Warburtons fined £1.9M for trapped arm

Warburtons was fined £1.9M for safety failings

Warburtons has been fined £1.9M for safety failings, after a worker’s arm was trapped against a running conveyor belt – its second fine of more than £1M this year.

Nottingham Crown Court heard how on August 4 2015 an agency worker was cleaning parts of the bread line when his arm became trapped. The accident left him with friction burns that required skin grafts.

An investigation by the Health and Safety Executive (HSE) found CCTV footage showing the worker cleaning parts of the line at the time of the accident.

As he reached into the line he became trapped between two conveyors, resulting in part of the machine having to be dismantled to free him.

Localised guarding to prevent access

HSE inspectors said the machine could have been fitted with localised guarding to prevent access between the conveyors.

A spokesperson for Warburtons said: “The health and safety of all our people is our first priority and we are deeply saddened that on this occasion our procedures failed to protect Wayne. We have taken the necessary action across our bakeries to prevent this happening again."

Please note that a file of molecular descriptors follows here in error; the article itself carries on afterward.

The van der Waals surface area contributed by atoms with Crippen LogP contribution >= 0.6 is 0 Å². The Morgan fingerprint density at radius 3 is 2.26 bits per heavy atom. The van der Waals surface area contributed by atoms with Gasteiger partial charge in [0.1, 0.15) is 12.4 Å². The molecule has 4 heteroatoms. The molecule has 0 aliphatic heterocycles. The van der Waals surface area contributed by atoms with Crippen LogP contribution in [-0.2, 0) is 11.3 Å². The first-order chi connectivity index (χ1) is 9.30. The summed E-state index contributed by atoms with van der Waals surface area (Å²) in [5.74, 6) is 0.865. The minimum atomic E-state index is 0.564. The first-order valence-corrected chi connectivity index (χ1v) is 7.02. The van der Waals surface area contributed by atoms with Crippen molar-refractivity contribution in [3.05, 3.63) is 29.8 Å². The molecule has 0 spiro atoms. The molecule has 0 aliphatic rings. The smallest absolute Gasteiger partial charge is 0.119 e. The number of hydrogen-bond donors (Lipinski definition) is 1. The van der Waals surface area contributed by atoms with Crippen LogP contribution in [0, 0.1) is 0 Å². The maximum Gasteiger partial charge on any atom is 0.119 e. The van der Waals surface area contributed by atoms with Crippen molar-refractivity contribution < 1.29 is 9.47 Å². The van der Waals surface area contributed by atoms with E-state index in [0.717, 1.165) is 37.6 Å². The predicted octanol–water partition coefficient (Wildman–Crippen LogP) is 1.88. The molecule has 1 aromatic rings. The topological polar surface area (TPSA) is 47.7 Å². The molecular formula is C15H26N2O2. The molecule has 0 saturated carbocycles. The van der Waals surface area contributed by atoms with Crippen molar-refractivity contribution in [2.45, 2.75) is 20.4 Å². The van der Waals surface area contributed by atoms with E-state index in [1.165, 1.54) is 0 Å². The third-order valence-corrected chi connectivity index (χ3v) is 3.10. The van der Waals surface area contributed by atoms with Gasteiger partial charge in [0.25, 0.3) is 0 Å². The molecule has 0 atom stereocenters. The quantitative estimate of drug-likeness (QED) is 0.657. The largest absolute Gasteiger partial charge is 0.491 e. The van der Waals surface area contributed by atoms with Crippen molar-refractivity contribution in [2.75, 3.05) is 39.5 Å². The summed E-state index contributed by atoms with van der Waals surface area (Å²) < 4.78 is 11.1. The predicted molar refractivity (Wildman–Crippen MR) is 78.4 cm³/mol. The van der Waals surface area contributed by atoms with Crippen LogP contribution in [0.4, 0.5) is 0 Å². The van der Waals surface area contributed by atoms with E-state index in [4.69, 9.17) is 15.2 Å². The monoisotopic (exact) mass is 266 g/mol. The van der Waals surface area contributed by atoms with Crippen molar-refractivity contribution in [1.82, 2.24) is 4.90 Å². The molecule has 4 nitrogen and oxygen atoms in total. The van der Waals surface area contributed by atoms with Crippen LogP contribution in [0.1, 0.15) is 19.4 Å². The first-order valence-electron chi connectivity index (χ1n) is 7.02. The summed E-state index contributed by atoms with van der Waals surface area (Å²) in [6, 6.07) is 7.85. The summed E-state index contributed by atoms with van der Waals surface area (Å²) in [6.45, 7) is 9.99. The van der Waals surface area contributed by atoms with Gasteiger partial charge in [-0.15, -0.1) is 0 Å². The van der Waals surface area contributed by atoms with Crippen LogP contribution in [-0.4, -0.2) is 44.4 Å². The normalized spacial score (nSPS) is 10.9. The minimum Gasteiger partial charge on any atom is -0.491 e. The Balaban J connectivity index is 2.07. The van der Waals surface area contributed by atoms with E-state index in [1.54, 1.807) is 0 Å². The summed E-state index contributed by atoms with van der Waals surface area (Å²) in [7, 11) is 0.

Warburtons Ltd of Mushroom Farm Eastwood, Nottingham, pleaded guilty to breaching Regulation 11 of the Provision and Use of Work Equipment Regulations 1998. The company was fined £1.9M and ordered to pay costs of £21,459.71p.

Speaking after the case, HSE inspector Edward Walker said: “Warburtons failed to guard the machine sufficiently to prevent access to the running conveyors, which in this case could have prevented the injuries.

“Employers should ensure that all equipment used by agency and their own workers alike are sufficiently guarded and take appropriate measures if any deficiencies are found.”

‘Take appropriate measures’

Warburtons was also fined £2M in January after a worker sustained life changing injuries following a fall from a mixing machine.

Tougher sentencing guidelines for large turnover companies like Warburtons meant that health and safety fines in food manufacturing could soon reach more than £10M for a single offence, warned DWF partner Dominic Watkins in May.

Under the new rules, companies with turnovers of more than £50M could be fined up to £20M for corporate manslaughter, up to £10M for health and safety offences and up to £3M for breach of food safety regulations.

“While the overall number of firms being fined has not changed that much, what has changed is the size of those fines,” Watkins said. “We are seeing a seismic shift in the level of fines being handed down.”

Speaking in March, Pinsent lawyer Kizzy Augustin said: “There is a new normal for fines for non-fatal health and safety offences and it is far higher than was the case under the old regime.”

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